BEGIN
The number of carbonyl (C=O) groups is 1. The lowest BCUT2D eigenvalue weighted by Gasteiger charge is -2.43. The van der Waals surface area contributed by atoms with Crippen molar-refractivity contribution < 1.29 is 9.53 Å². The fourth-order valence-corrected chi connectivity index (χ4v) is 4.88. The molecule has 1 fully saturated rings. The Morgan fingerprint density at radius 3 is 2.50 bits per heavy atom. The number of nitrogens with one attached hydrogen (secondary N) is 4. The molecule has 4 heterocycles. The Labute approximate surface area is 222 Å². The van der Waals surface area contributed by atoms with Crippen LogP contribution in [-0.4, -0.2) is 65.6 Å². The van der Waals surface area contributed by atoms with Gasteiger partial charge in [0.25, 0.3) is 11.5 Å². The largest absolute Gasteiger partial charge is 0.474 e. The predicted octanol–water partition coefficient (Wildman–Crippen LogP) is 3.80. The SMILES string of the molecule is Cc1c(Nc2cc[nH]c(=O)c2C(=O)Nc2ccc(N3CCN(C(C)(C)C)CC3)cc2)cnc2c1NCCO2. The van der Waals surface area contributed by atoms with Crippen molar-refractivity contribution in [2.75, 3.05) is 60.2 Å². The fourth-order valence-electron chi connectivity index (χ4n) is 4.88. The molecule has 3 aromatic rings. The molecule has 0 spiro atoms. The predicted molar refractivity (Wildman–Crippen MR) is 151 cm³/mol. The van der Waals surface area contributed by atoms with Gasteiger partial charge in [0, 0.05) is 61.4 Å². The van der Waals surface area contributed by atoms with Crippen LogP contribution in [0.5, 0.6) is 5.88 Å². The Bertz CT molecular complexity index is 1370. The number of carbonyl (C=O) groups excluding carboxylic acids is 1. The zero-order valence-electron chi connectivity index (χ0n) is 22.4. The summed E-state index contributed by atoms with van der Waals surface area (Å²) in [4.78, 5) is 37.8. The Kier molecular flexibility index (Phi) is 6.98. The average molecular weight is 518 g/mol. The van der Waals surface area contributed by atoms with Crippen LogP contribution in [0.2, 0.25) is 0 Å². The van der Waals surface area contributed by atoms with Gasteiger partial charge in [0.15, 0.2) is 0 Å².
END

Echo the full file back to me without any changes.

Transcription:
The number of carbonyl (C=O) groups is 1. The lowest BCUT2D eigenvalue weighted by Gasteiger charge is -2.43. The van der Waals surface area contributed by atoms with Crippen molar-refractivity contribution < 1.29 is 9.53 Å². The fourth-order valence-corrected chi connectivity index (χ4v) is 4.88. The molecule has 1 fully saturated rings. The Morgan fingerprint density at radius 3 is 2.50 bits per heavy atom. The number of nitrogens with one attached hydrogen (secondary N) is 4. The molecule has 4 heterocycles. The Labute approximate surface area is 222 Å². The van der Waals surface area contributed by atoms with Crippen LogP contribution in [-0.4, -0.2) is 65.6 Å². The van der Waals surface area contributed by atoms with Gasteiger partial charge in [0.25, 0.3) is 11.5 Å². The largest absolute Gasteiger partial charge is 0.474 e. The predicted octanol–water partition coefficient (Wildman–Crippen LogP) is 3.80. The SMILES string of the molecule is Cc1c(Nc2cc[nH]c(=O)c2C(=O)Nc2ccc(N3CCN(C(C)(C)C)CC3)cc2)cnc2c1NCCO2. The van der Waals surface area contributed by atoms with Crippen molar-refractivity contribution in [2.75, 3.05) is 60.2 Å². The fourth-order valence-electron chi connectivity index (χ4n) is 4.88. The molecule has 3 aromatic rings. The molecule has 0 spiro atoms. The predicted molar refractivity (Wildman–Crippen MR) is 151 cm³/mol. The van der Waals surface area contributed by atoms with Gasteiger partial charge in [0, 0.05) is 61.4 Å². The van der Waals surface area contributed by atoms with Crippen LogP contribution in [0.5, 0.6) is 5.88 Å². The Bertz CT molecular complexity index is 1370. The number of carbonyl (C=O) groups excluding carboxylic acids is 1. The zero-order valence-electron chi connectivity index (χ0n) is 22.4. The summed E-state index contributed by atoms with van der Waals surface area (Å²) in [4.78, 5) is 37.8. The Kier molecular flexibility index (Phi) is 6.98. The average molecular weight is 518 g/mol. The van der Waals surface area contributed by atoms with Crippen LogP contribution in [0.2, 0.25) is 0 Å². The van der Waals surface area contributed by atoms with Gasteiger partial charge in [0.15, 0.2) is 0 Å².